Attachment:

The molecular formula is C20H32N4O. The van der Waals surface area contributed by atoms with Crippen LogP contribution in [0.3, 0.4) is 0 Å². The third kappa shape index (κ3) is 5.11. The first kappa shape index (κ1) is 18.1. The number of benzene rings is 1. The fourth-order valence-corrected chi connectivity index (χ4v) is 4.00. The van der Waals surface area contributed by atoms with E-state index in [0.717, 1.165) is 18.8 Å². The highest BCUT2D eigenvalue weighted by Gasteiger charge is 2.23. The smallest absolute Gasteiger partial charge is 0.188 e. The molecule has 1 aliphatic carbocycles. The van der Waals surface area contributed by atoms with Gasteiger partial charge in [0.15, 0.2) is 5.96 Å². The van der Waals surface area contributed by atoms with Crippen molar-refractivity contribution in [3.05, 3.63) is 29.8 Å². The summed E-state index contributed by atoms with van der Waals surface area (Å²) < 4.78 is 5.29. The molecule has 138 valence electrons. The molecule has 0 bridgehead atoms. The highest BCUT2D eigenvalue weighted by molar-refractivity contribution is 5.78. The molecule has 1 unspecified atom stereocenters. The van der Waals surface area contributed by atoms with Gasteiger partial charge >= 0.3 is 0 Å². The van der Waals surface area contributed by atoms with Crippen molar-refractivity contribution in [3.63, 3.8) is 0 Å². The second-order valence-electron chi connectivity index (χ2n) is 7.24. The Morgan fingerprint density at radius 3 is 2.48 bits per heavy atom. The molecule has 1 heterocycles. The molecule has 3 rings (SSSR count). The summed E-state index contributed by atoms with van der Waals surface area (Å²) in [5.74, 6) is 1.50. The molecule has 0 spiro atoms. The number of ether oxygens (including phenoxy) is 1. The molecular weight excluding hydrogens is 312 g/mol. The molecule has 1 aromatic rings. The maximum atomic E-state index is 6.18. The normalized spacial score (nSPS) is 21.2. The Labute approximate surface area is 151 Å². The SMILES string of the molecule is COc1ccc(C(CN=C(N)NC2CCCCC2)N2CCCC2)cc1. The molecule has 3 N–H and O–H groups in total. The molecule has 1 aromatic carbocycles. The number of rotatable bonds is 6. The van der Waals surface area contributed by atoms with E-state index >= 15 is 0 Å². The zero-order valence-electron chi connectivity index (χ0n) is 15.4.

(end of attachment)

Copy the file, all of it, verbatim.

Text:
The molecular formula is C20H32N4O. The van der Waals surface area contributed by atoms with Crippen LogP contribution in [0.3, 0.4) is 0 Å². The third kappa shape index (κ3) is 5.11. The first kappa shape index (κ1) is 18.1. The number of benzene rings is 1. The fourth-order valence-corrected chi connectivity index (χ4v) is 4.00. The van der Waals surface area contributed by atoms with E-state index in [0.717, 1.165) is 18.8 Å². The highest BCUT2D eigenvalue weighted by Gasteiger charge is 2.23. The smallest absolute Gasteiger partial charge is 0.188 e. The molecule has 1 aliphatic carbocycles. The van der Waals surface area contributed by atoms with Gasteiger partial charge in [0.15, 0.2) is 5.96 Å². The van der Waals surface area contributed by atoms with Crippen molar-refractivity contribution in [3.05, 3.63) is 29.8 Å². The summed E-state index contributed by atoms with van der Waals surface area (Å²) < 4.78 is 5.29. The molecule has 138 valence electrons. The molecule has 0 bridgehead atoms. The highest BCUT2D eigenvalue weighted by molar-refractivity contribution is 5.78. The molecule has 1 unspecified atom stereocenters. The van der Waals surface area contributed by atoms with Gasteiger partial charge >= 0.3 is 0 Å². The van der Waals surface area contributed by atoms with Crippen molar-refractivity contribution in [3.63, 3.8) is 0 Å². The second-order valence-electron chi connectivity index (χ2n) is 7.24. The Morgan fingerprint density at radius 3 is 2.48 bits per heavy atom. The molecule has 1 heterocycles. The molecule has 3 rings (SSSR count). The summed E-state index contributed by atoms with van der Waals surface area (Å²) in [5.74, 6) is 1.50. The molecule has 0 spiro atoms. The number of ether oxygens (including phenoxy) is 1. The molecular weight excluding hydrogens is 312 g/mol. The molecule has 1 aromatic rings. The maximum atomic E-state index is 6.18. The normalized spacial score (nSPS) is 21.2. The Labute approximate surface area is 151 Å². The SMILES string of the molecule is COc1ccc(C(CN=C(N)NC2CCCCC2)N2CCCC2)cc1. The molecule has 3 N–H and O–H groups in total. The molecule has 1 aromatic carbocycles. The number of rotatable bonds is 6. The van der Waals surface area contributed by atoms with E-state index >= 15 is 0 Å². The zero-order valence-electron chi connectivity index (χ0n) is 15.4.